44. A pump draws a solution of specific gravity 1.2 with the viscosity of water from a ground-level storage tank at 50 psia through 3.5-in, schedule-40, commercial-steel pipe at a rate of 12 lb/s. The pump produces 4.5 hp with an efficiency of 75%. The pump discharges through a 2.5-in, schedule-40 commercial steel pipe to an overhead tank at 100 psia, which is 50 ft above the level of solution in the feed tank. The suction line has an equivalent length of 20 ft, including the tank exit. The discharge line contains a half-open globe valve, two wide-open gate valves, and two 90° elbows. What is the maximum total length of discharge piping allowed for this pump to work?

45. Many chemical plants store fuel oil in a “tank farm” on the outskirts of the plant. To prevent an environmental disaster, there are specific rules regarding the design of such facilities. One such rule is that there be an emergency dump tank with the capacity of the largest storage tank. Should a leak or structural problem occur with a tank, the fuel oil can be pumped into the emergency dump tank.

Consider the design of the pumping system from a 250 m3 tank storing #6 fuel oil into a 250 m3 dump tank. The viscosity of #6 fuel oil is 0.8 kg/m s, and its density is 999.5 kg/m3. The piping system consists of 43 m of commercial-steel pipe, four 90° flanged regular elbows, a sharp entrance, an exit, and a pump. The oil must be pumped to an elevation 3.35 m above the exit point from the source tank.

  1. If 20-in, schedule-40, commercial-steel pipe is used, and if it is necessary to accomplish the transfer within 45 min, determine the power rating required of the pump. Assume the pump is 80% efficient.

  2. If the pump to be used has 10 kW at 80% efficiency, and the pipe is 20-in, schedule-40, commercial-steel pipe, determine how long the transfer will take.

  3. If the pump to be used has 20 kW at 80% efficiency, and the transfer is to be accomplished in 45 min, determine the required schedule-40 pipe size.

46. Two parallel sections of pipe branch from the same split point. Both branches end at the same pressure and the same elevation. Branch 1 is 3-in, schedule-40, commercial-steel pipe and has an equivalent length of 12 m. Branch 2 is 2-in, schedule-80, commercial-steel pipe and has an equivalent length of 9 m.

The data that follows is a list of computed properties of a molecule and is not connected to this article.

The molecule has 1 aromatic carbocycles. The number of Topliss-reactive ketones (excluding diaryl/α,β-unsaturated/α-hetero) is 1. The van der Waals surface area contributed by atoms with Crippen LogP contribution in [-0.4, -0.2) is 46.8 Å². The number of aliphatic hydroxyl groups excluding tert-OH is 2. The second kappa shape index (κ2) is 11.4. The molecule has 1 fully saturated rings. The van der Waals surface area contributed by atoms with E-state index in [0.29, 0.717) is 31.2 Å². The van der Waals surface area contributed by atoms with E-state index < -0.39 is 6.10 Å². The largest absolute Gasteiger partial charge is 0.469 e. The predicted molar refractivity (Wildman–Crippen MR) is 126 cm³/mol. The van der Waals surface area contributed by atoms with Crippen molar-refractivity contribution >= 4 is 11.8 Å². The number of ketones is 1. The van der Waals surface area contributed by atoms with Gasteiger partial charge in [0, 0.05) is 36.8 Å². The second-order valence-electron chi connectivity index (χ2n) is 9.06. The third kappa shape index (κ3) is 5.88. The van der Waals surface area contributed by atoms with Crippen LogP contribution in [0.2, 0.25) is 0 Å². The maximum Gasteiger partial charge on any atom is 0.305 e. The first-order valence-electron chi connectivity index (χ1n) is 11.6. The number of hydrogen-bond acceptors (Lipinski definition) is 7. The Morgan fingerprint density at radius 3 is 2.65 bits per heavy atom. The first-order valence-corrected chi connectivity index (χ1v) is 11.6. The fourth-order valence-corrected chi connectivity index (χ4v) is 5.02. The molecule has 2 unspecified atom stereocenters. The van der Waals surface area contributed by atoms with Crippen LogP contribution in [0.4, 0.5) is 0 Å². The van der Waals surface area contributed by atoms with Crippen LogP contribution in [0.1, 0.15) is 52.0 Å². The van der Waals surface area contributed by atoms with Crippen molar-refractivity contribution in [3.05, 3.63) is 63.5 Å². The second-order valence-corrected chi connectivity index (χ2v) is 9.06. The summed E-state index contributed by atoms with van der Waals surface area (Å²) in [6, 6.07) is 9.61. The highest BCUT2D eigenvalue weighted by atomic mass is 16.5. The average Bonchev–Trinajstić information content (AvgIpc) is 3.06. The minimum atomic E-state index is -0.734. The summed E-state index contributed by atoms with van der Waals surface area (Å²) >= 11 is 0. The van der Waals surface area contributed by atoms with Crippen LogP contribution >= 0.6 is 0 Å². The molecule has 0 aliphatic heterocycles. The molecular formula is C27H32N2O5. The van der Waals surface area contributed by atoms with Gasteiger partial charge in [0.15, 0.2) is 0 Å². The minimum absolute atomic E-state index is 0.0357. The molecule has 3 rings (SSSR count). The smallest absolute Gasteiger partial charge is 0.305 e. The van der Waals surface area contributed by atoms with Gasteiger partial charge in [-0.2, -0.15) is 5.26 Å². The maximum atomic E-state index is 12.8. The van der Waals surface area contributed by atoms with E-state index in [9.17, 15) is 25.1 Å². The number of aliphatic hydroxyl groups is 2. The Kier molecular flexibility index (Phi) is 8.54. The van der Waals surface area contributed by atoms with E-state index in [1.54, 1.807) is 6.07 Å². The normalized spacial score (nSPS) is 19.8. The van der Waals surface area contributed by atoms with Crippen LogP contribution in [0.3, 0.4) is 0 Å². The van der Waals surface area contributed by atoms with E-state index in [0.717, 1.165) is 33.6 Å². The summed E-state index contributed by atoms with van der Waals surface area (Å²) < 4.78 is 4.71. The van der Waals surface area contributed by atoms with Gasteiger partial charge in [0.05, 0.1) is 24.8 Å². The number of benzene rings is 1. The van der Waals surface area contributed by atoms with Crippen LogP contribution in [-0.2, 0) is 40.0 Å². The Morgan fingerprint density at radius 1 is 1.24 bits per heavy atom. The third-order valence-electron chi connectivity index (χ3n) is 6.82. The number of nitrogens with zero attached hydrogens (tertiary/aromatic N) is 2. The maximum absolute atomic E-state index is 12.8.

1. Assuming fully turbulent flow, what is the split ratio between the two branches?

  2. Suppose that Branch 2 ends 5 m higher than Branch 1. What is the split ratio between the branches in this case?

47. Consider a two-pipes-in-series system: that is, Pipe 1 is followed by Pipe 2. The liquid is water at room temperature with a mass flowrate of 2 kg/s. The pipes are horizontal. Calculate the pressure drop across these two pipes and the power necessary to overcome the frictional loss. Ignore the minor losses due to the pipe fitting. The pipe data are


L (m)

Pipe Size




1-in, schedule-40

Commercial steel



2-in, schedule-40

Cast iron

48. Assume that the same two pipes in Problem 19.47 are now in parallel with the same total pressure drop. Compute the mass flowrate in each section of pipe. Neglect additional frictional losses due to the parallel piping. Explain the reason for the observed split between the parallel pipes.

49. A pipe system to pump #6 fuel oil (μ = 0.8 kg/m s, ρ = 999.5 kg/m3) consists of 50 m of 8-in, schedule-40, commercial-steel pipe. It has been observed that the pressure drop is 8.79 × 104 Pa.

  1. Determine the volumetric flowrate of the fuel oil.

  2. Extra capacity is needed. Therefore, it has been decided to add a parallel line of the same length (neglect minor losses) using 5-in, schedule-40, commercial-steel pipe. By what factor will the fuel oil volumetric flowrate increase?

50. There are three equal-length sections of identical 3-in, schedule-40, commercial-steel pipe in series. An increased flowrate of 20% is needed. How is the pressure drop affected? It is decided to replace the second section with two equal-length, identical sections of the original pipe in parallel. How is the pressure drop in this system affected relative to the original case? Neglect minor losses due to elbows and fittings and assume fully developed turbulent flow.

51. Consider two parallel arteries of the same length, both fed by a main artery. The flowrate in the main artery is 10-6 m3/s. One branch is stenotic (has plaque build-up due to too many Big Macs, Double Whoppers, etc.). The stenotic artery will be modeled as a rigid pipe with 60% the diameter of the healthy artery (diameter of 0.1 cm). For this problem, blood may be considered to be a Newtonian fluid with the properties of water. What fraction of the blood flows in each arterial branch? Be sure to validate any assumptions made.

52. One of the potential benefits of the production of shale gas is that certain seams of the gas contain significant amounts of ethane, which can be cracked into ethylene, a building block for many other common chemicals (polyethylene, ethylene oxide, which is made into ethylene glycol among many others, and tetrafluoroethylene, the monomer for Teflon). Assume that a cracker plant produces ethylene (C2H4) at 5 atm and 70°F. It is to be delivered by pipeline to a neighboring plant, which was built near the ethylene cracker facility, which is 10 miles away. The pressure at the neighboring plant entrance must be 2.5 atm. It has been suggested that 6-in, schedule-40, commercial-steel pipe be used. What delivery mass flowrate is possible with this pipe size? If you need to make an assumption, do so and prove its validity.